Since I write for a smaller publisher, my books sometimes do not get a massive content edit separate from the rest of the book. The process for a single book begins with me turning in the manuscript. From there, it goes to my editor who will read for content and continuity of the characters, the main plot, the subplots, etc., and then she sends it back to me so I can address her questions and concerns. But, contained within that edit is a line edit as well.
Once I’ve made all the changes I feel are necessary, I return it to the editor. She cleans up the document and processes what I’ve changed. She might have a question or two more, and then she returns it to my publisher. The next time I see my book it’s in galley form. This is where I do a read-thru of the manuscript to catch any last-minute typos and other changes that have affected the manuscript.
What would you say to unpublished writers about freelance editing of their manuscripts?
The most critical thing is to be sure you’re getting what you’re looking for. If an editor is only going to hunt down passives or the like, make sure that’s what you want. If you’re looking for story content and flow, make sure the editor is doing that. Paired with that, make sure this editor is someone who finds the kind of stuff you’re looking for.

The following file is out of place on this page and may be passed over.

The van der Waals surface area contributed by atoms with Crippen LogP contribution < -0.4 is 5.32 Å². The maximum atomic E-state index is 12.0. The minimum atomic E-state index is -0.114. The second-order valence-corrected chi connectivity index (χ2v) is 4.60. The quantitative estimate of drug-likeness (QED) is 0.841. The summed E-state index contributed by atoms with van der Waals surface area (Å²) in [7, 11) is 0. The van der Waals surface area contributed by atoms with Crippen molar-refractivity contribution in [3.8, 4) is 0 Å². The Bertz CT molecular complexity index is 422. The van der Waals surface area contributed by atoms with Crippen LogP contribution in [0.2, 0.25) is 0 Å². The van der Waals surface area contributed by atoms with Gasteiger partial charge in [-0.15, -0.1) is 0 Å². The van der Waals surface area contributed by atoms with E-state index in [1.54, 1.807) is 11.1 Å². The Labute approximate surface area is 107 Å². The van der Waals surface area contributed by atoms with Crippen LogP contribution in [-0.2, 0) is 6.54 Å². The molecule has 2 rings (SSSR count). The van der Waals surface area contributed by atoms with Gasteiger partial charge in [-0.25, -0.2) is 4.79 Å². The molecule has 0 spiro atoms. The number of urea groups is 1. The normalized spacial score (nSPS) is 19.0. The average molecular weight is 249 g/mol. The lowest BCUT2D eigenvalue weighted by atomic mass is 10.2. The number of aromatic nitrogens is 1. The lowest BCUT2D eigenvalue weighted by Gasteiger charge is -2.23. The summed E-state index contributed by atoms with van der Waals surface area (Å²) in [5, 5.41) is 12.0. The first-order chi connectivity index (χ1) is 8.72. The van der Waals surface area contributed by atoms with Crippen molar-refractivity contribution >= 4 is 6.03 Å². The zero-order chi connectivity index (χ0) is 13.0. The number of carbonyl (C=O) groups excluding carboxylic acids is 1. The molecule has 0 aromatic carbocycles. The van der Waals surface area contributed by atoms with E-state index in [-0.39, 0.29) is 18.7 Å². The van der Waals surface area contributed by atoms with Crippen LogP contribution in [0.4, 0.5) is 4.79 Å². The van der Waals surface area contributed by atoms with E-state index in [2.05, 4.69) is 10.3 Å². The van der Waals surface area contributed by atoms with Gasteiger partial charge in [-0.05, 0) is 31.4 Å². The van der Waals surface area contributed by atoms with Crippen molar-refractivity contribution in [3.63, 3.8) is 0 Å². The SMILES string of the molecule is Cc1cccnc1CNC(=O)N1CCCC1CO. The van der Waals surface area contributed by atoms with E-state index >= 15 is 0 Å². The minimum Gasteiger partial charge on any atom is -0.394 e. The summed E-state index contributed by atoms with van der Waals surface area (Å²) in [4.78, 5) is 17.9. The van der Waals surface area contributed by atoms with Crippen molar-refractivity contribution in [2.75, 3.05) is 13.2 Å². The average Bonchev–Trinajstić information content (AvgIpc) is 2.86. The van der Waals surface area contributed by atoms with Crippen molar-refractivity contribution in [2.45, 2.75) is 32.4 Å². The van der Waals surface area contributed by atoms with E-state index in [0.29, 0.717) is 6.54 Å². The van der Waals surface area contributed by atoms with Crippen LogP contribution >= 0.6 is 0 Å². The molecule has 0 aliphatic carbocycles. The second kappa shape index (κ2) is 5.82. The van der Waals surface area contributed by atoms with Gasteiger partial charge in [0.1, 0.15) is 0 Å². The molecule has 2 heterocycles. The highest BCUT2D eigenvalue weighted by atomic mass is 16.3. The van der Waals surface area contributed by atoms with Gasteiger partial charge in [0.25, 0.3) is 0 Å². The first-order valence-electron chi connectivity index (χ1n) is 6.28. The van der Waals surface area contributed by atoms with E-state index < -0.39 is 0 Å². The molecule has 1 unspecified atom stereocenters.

I’ve hired an editor before that I thought was perfect. I was wrong—but it was also partly my fault. Not until I got the edit back did I realize my mistake. Slapping a couple hundred bucks on the table for an edit does not a perfect manuscript guarantee.
An Army brat, Ronie Kendig grew up in the classic military family, with her father often TDY and her mother holding down the proverbial fort. Their family moved often, which left Ronie attending six schools by the time she’d entered fourth grade. Her only respite and “friends” during this time were the characters she created.
It was no surprise when she married a military veteran—Brian, her real-life hero—in June 1990. They have four children and live with three dogs in Dallas TX.
Since her first publication in 2010, Ronie and her books have been gained critical acclaim and national attention, including a Christy Award for contemporary romance in 2012 for Wolfsbane. Visit her online.
Read more about Ronie in this article by Diana Prusik in the ACFW Journal. Share your unforgettable editing experience to enter!
Michael Ehret, for Writing on the Fine Line